Houston has one of the most unpredictable climates in the country and a 90% vehicle ownership rate, but that doesn’t stop people from getting out and hitting the trails, especially considering the dangers of riding your bike on the roads. Last October, Mayor Parker signed an executive order that will create a citywide Complete Streets executive order, a plan that aims to make streets safer and more convenient for drivers, public transit riders, pedestrians and bikers.
In the meantime, whether you prefer to travel by bike or foot, Houston’s trails offer respite from its fast-moving city streets. If fitness is your forte, there are plenty of trails devoted to jogging. If you like to ride your bike, there are trails ranging from beginner to expert levels. Maybe a casual stroll with your sugar plumb is your thing; there are plenty of spots for that, too.
Here are our picks for the top Houston Walking or Biking Trails:
#1 Memorial Park
6501 Memorial Dr, Houston, TX 77007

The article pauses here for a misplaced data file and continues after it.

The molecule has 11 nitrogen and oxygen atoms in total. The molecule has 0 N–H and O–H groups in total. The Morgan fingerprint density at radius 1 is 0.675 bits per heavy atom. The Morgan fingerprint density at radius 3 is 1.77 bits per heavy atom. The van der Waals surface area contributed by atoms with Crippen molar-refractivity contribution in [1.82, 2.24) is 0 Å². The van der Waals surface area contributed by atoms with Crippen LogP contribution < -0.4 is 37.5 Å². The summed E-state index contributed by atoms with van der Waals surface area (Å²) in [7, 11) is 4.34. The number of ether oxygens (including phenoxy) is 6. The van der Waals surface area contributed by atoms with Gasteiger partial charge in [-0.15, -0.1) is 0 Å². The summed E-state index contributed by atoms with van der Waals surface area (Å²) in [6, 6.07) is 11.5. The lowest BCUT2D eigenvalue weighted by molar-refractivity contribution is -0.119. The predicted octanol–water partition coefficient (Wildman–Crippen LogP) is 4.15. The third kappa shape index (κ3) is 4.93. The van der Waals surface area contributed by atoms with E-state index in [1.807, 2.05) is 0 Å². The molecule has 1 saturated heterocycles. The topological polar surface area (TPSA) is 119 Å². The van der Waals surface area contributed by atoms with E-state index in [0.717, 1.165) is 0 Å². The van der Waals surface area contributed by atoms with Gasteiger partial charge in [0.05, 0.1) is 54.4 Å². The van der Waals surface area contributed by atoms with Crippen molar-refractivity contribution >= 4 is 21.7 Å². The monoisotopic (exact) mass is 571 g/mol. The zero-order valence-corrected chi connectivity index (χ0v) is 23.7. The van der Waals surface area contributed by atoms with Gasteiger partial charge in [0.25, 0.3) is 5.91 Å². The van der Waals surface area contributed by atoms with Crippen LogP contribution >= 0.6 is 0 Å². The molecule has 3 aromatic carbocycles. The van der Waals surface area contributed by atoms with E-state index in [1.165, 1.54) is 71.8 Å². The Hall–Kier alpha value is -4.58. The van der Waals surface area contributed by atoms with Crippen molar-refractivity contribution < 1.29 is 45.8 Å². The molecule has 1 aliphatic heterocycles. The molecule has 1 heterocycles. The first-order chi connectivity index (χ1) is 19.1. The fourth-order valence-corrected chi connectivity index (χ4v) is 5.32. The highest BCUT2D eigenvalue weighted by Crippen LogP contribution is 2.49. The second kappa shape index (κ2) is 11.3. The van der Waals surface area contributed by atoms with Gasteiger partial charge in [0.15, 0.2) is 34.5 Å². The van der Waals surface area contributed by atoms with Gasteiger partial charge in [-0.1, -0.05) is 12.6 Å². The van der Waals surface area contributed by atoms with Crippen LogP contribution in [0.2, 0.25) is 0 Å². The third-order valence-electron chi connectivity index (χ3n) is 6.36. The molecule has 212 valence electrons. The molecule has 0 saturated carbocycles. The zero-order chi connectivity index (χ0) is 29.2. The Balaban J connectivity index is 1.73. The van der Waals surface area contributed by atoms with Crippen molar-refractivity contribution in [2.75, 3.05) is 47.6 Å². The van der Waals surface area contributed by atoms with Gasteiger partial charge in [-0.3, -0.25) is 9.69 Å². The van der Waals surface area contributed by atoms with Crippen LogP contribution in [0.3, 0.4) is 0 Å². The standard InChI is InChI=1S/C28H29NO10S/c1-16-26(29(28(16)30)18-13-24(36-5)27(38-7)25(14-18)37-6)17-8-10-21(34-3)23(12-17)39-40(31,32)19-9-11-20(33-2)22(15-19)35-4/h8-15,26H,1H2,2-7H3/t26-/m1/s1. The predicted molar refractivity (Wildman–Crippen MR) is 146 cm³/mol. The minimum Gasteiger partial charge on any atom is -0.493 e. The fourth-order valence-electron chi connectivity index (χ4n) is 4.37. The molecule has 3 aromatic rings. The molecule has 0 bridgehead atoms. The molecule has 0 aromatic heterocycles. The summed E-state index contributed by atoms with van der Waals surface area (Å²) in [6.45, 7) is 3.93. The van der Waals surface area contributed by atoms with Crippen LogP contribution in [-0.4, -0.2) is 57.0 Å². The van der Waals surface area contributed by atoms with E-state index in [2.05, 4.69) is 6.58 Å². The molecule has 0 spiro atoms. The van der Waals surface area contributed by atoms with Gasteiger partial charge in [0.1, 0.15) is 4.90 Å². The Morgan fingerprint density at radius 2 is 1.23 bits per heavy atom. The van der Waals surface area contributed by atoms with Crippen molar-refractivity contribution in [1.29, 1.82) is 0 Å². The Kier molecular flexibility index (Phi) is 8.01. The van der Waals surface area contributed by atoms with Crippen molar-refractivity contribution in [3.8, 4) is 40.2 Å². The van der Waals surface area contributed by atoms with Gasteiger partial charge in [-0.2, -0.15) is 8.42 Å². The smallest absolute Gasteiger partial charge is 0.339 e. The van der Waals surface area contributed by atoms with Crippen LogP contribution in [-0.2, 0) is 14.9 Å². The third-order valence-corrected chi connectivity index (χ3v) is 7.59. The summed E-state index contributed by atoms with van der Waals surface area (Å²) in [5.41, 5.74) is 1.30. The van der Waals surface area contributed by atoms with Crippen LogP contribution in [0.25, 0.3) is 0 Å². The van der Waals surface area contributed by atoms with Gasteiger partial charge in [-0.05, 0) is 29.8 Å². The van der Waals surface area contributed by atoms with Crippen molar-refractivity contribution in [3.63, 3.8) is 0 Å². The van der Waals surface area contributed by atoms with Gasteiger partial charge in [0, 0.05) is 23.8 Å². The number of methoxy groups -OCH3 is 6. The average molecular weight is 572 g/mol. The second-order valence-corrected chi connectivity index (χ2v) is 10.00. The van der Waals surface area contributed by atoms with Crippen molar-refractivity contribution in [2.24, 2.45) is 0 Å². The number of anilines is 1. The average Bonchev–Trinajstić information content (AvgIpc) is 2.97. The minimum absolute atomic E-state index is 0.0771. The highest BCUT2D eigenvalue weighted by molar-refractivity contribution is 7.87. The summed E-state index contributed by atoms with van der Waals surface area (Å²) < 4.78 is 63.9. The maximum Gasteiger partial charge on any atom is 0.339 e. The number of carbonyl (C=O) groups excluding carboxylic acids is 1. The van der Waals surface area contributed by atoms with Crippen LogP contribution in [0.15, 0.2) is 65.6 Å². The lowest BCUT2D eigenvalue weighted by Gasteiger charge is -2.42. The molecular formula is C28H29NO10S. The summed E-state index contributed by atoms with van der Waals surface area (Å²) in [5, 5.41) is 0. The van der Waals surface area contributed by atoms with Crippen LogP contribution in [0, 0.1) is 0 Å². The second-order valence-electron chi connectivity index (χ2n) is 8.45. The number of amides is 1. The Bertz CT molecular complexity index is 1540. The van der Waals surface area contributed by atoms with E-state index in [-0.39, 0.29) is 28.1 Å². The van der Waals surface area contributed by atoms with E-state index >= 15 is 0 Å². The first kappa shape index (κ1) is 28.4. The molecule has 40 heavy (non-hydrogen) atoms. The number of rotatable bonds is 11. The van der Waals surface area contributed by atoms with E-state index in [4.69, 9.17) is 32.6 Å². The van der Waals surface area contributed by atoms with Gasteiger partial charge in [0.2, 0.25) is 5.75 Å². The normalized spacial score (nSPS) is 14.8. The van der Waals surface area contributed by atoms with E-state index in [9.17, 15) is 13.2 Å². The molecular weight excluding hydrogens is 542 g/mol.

Jogging: This flexible park is great for runners and offers a 2.93-mile crushed granite and packed earth running path, and a quarter mile asphalt track where runners can time themselves. See the Seymour Lieberman exercise trail here ).
Biking: Memorial Park boasts seven miles of dirt trails that range in difficulty level from intermediate to advanced skill levels. Most of the trails are identified by color, with the exception of “The Triangle” which riders say is the most difficult trail in the park. For beginners, stick to the green trail, but if you want to test your skills with fast turns and quick drops, check out the red or orange trails—they’re guaranteed to make your stomach flutter. Because of the exposed terrain, we recommend riding a sturdier mountain bike.
Why you will love it: Memorial Park is the best way to truly escape the urban aura without having to leave the city. It’s also centrally located and offers the greatest variety of trails inside the 610 Loop. Many fitness groups meet and hold classes here so it’s a great place to make friends with similar interests. Be especially cautious on all trails; because of its popularity, Memorial Park is always packed with riders and runners.